Olive leaves (Olea europaea L.) versus α-tocopheryl acetate as dietary supplements for enhancing the oxidative stability of eggs enriched with very-long-chain n-3 fatty acids
Version of Record online: 3 JAN 2013
© 2012 Society of Chemical Industry
Journal of the Science of Food and Agriculture
Volume 93, Issue 8, pages 2053–2060, June 2013
How to Cite
Botsoglou, E. N., Govaris, A. K., Ambrosiadis, I. A. and Fletouris, D. J. (2013), Olive leaves (Olea europaea L.) versus α-tocopheryl acetate as dietary supplements for enhancing the oxidative stability of eggs enriched with very-long-chain n-3 fatty acids. J. Sci. Food Agric., 93: 2053–2060. doi: 10.1002/jsfa.6017
- Issue online: 8 MAY 2013
- Version of Record online: 3 JAN 2013
- Accepted manuscript online: 26 NOV 2012 09:37AM EST
- Manuscript Accepted: 26 NOV 2012
- Manuscript Revised: 13 OCT 2012
- Manuscript Received: 5 FEB 2012
- lipid oxidation;
- fish oil;
- n-3 eggs;
- olive leaves;
- α-tocopheryl acetate;
- fatty acids
Ninety-six brown Lohmann laying hens were equally assigned into four groups with six replicates. Hens within the control group were given a corn/soybean-based diet supplemented with 30 g kg−1 fish oil. Two other groups were given the same diet further supplemented with olive leaves at 5 (OL5) and 10 (OL10) g kg−1 respectively, while the diet of the fourth group was supplemented with α-tocopheryl acetate (TOC) at 200 mg kg−1. Eggs were analysed for lipid hydroperoxide and malondialdehyde (MDA) contents, fatty acid profile, α-tocopherol content and susceptibility to iron-induced lipid oxidation.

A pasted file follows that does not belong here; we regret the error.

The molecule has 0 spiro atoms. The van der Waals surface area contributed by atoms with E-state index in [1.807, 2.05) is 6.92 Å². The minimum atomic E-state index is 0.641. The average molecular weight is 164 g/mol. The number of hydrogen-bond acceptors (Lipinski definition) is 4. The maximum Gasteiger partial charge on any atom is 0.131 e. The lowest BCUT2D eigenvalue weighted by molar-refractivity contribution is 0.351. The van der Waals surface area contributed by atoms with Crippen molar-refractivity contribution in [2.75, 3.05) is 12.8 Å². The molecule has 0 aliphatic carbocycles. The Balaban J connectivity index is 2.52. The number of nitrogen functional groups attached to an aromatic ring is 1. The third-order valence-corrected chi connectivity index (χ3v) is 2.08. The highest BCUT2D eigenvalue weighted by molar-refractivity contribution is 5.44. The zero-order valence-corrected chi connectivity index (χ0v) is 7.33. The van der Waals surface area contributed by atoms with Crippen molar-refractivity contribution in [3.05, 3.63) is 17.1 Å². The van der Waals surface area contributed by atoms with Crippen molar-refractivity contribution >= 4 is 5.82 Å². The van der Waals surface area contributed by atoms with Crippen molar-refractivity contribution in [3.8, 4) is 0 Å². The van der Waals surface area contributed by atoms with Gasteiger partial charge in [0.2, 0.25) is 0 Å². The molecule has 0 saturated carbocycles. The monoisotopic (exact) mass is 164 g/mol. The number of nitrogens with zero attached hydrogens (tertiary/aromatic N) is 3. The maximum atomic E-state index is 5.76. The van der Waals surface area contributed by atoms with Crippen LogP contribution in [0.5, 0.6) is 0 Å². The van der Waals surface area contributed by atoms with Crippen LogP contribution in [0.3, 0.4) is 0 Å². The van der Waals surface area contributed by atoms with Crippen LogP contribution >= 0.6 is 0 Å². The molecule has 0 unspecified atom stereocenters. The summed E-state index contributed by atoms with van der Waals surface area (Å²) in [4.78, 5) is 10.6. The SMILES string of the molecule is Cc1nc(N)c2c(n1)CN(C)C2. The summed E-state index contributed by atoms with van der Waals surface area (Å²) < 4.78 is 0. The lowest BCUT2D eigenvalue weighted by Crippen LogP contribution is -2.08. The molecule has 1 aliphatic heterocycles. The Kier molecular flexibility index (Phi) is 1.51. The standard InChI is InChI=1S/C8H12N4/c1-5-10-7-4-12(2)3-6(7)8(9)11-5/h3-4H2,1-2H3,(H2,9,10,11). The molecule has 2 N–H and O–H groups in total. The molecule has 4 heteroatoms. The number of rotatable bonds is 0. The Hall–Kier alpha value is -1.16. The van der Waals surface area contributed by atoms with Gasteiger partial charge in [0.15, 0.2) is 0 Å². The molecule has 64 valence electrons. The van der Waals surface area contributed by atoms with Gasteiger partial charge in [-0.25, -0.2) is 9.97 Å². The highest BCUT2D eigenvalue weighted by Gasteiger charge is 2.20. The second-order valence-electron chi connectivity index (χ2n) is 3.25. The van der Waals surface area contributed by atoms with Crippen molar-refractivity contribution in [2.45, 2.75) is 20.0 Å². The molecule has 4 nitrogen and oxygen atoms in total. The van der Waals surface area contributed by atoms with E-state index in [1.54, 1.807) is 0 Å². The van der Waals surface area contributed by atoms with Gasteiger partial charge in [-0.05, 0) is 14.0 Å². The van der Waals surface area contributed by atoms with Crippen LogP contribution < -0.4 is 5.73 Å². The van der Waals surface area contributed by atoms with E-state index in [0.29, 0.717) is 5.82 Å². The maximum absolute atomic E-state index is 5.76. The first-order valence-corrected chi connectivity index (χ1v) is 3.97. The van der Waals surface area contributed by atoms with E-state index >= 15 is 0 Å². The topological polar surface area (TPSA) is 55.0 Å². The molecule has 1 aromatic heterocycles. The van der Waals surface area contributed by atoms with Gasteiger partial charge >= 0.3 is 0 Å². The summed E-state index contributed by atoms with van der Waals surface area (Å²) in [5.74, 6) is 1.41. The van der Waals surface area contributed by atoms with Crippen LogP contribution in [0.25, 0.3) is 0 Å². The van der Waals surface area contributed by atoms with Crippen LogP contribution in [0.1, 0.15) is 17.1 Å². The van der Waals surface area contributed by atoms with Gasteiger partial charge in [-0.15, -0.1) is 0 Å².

Neither OL nor TOC supplementation affected (P > 0.05) the fatty acid composition. Dietary supplementation with OL10 or TOC reduced (P ≤ 0.05) the lipid hydroperoxide content but exerted no (P > 0.05) effect on the MDA content of fresh eggs compared with controls. Eggs submitted to iron-induced lipid oxidation from the OL5 group presented higher (P ≤ 0.05) MDA levels than the control but lower (P ≤ 0.05) than the OL10 group. Eggs from the TOC group presented lower (P ≤ 0.05) MDA levels compared with all groups at all incubation time points.
The results of this study suggested that dietary supplementation with both OL10 and TOC could protect n-3 fatty acids in eggs from deterioration.